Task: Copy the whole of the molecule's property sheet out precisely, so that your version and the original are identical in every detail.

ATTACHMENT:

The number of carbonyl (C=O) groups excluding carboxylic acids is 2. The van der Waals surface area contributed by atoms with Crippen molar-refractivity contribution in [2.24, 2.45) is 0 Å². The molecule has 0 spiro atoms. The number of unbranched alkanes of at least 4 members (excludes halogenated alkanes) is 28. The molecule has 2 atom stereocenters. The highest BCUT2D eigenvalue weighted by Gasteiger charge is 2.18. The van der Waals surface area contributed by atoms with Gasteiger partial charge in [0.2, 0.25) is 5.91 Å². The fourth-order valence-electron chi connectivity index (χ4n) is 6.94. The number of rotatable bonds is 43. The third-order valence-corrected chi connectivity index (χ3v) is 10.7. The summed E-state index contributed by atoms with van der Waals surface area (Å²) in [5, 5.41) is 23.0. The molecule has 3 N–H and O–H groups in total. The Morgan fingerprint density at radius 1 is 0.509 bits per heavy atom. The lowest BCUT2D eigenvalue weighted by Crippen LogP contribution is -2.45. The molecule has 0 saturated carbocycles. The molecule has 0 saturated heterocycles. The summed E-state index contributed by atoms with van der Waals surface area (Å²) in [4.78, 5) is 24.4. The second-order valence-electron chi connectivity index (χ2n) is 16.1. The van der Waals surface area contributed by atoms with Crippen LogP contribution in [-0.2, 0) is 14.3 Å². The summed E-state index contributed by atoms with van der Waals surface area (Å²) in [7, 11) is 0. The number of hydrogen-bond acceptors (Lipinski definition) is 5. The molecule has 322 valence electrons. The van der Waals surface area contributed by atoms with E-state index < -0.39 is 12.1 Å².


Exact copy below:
The number of carbonyl (C=O) groups excluding carboxylic acids is 2. The van der Waals surface area contributed by atoms with Crippen molar-refractivity contribution in [2.24, 2.45) is 0 Å². The molecule has 0 spiro atoms. The number of unbranched alkanes of at least 4 members (excludes halogenated alkanes) is 28. The molecule has 2 atom stereocenters. The highest BCUT2D eigenvalue weighted by Gasteiger charge is 2.18. The van der Waals surface area contributed by atoms with Gasteiger partial charge in [0.2, 0.25) is 5.91 Å². The fourth-order valence-electron chi connectivity index (χ4n) is 6.94. The number of rotatable bonds is 43. The third-order valence-corrected chi connectivity index (χ3v) is 10.7. The summed E-state index contributed by atoms with van der Waals surface area (Å²) in [5, 5.41) is 23.0. The molecule has 3 N–H and O–H groups in total. The Morgan fingerprint density at radius 1 is 0.509 bits per heavy atom. The lowest BCUT2D eigenvalue weighted by Crippen LogP contribution is -2.45. The molecule has 0 saturated carbocycles. The molecule has 0 saturated heterocycles. The summed E-state index contributed by atoms with van der Waals surface area (Å²) in [4.78, 5) is 24.4. The second-order valence-electron chi connectivity index (χ2n) is 16.1. The van der Waals surface area contributed by atoms with Crippen LogP contribution in [-0.2, 0) is 14.3 Å². The summed E-state index contributed by atoms with van der Waals surface area (Å²) in [7, 11) is 0. The number of hydrogen-bond acceptors (Lipinski definition) is 5. The molecule has 322 valence electrons. The van der Waals surface area contributed by atoms with E-state index < -0.39 is 12.1 Å².